This article was published in Australian Dictionary of Biography, Volume 14, (MUP), 1996
Erna Laura Keighley (1891-1955), women's leader, was born on 25 June 1891 at Manningham, Bradford, England, one of seven children of Gustav Salomon, shipping merchant, and his wife Josephine Maria, née Jussen. Erna was educated at Belle Vue girls' school, Bradford. On 8 January 1918 at the parish church, Shipley, Yorkshire, she married Albert William Keighley (d.1948). With his brother Frank, Albert established Bradford Cotton Mills Ltd at Camperdown, Sydney, in 1925; he was also a director of Westminster Carpets Pty Ltd, and had interests in other manufacturing and mining companies.
In April 1930 Erna brought their two children to join him in Sydney. She was soon active in conservative organizations and was president (1936-38) of the women's branch of the Sane Democracy League of Australia. In addition, she became involved with women's issues and, while a member of the United Associations of Women, developed a lasting friendship with Jessie Street. From 1934 Mrs Keighley represented the Clifton Gardens group at council meetings of the U.A.W., of which she was elected a vice-president in March 1936. At Cambridge, England, she was a delegate (1938) to the conference of the Open Door International which aimed to protect the rights of female workers.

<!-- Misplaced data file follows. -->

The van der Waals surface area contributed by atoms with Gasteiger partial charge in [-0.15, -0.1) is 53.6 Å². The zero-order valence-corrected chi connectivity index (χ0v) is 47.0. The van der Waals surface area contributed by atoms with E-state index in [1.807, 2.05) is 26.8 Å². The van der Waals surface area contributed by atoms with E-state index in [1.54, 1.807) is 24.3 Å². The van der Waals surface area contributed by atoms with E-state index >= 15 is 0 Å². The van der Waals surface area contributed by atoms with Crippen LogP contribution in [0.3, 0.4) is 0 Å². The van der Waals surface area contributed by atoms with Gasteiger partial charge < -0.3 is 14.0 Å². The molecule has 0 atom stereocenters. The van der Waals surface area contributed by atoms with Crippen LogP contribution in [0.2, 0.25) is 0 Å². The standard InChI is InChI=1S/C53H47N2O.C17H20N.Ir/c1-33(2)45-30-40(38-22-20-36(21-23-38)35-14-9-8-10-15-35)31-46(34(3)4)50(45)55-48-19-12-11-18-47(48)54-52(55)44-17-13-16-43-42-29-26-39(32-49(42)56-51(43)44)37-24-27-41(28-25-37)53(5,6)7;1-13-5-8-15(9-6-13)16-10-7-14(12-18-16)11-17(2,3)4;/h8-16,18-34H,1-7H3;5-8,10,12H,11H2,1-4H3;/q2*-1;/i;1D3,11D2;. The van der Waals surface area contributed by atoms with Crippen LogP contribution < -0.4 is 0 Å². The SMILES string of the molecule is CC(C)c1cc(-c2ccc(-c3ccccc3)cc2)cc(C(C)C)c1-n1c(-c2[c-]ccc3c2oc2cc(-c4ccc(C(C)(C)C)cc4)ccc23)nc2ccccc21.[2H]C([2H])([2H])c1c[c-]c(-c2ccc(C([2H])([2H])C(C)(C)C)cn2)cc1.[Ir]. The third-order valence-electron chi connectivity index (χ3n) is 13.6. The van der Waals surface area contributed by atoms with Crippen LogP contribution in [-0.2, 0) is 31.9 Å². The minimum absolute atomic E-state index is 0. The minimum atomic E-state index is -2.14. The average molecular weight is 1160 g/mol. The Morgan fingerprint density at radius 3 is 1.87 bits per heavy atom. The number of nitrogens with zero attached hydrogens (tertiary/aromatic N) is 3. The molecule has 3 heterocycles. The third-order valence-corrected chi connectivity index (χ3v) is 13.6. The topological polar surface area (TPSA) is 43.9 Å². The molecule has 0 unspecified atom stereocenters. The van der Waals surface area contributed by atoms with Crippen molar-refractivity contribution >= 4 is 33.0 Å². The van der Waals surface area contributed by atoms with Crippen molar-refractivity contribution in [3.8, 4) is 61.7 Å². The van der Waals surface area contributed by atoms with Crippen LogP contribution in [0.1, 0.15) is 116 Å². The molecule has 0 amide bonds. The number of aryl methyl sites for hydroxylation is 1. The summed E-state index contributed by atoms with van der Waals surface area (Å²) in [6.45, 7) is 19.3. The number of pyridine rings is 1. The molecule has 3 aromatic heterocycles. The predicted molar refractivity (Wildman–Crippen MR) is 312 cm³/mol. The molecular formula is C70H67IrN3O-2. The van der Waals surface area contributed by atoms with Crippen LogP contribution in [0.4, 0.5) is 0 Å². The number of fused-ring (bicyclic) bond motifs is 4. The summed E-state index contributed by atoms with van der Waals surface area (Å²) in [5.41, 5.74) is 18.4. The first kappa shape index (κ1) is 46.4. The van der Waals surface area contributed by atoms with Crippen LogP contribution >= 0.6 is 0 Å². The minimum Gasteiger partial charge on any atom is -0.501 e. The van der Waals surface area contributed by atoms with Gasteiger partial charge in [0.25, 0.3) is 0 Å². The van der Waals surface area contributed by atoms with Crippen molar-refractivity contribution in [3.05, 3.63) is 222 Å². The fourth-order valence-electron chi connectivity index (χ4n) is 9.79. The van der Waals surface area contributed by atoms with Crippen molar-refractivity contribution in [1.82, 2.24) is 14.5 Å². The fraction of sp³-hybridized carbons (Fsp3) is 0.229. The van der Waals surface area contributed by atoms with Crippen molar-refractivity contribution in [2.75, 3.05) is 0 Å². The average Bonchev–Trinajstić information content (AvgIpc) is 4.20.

During World War II Keighley was president (1941-42) of the women's auxiliary of the National Defence League of Australia. Her followers drilled, made camouflage netting, studied military-related subjects such as mechanics, map-reading, signalling and convoy-driving, and formed a comforts group which she headed. In March 1942 she was elected president of the U.A.W. She mounted public campaigns for repatriation and pension benefits to be extended to members of the Women's Auxiliary Australian Air Force and for women to be allowed to serve on juries. By February 1943 she was in England, acting as liaison officer for the U.A.W. and the women's auxiliary of the N.D.L.
Keighley returned to Australia in 1946. Apart from belonging to the ladies' auxiliary of the Royal Empire Society, she virtually retired from public life, although in 1947 she was involved in the Australian Women's Movement against Socialization. She lived at Clifton Gardens and had a second house, Bellevue, at Bowral, known for its garden. Every two or three years she visited England where she enjoyed hunting and country pursuits. Survived by her daughter Sylvia and son Geoffrey, she died of hypertensive cerebrovascular disease on 16 July 1955 at Clifton Gardens; her body was bequeathed to the medical school, University of Sydney, and later cremated; her estate was sworn for probate at £32,244. Sylvia had married (1941) the tennis player Adrian Quist; Geoffrey was a businessman, grazier, sportsman and member (1965-78) of the Legislative Council.
Melanie Oppenheimer, 'Keighley, Erna Laura (1891–1955)', Australian Dictionary of Biography, National Centre of Biography, Australian National University, http://adb.anu.edu.au/biography/keighley-erna-laura-10667/text18959, published first in hardcopy 1996, accessed online 22 February 2017.
This article was first published in hardcopy in Australian Dictionary of Biography, Volume 14, (MUP), 1996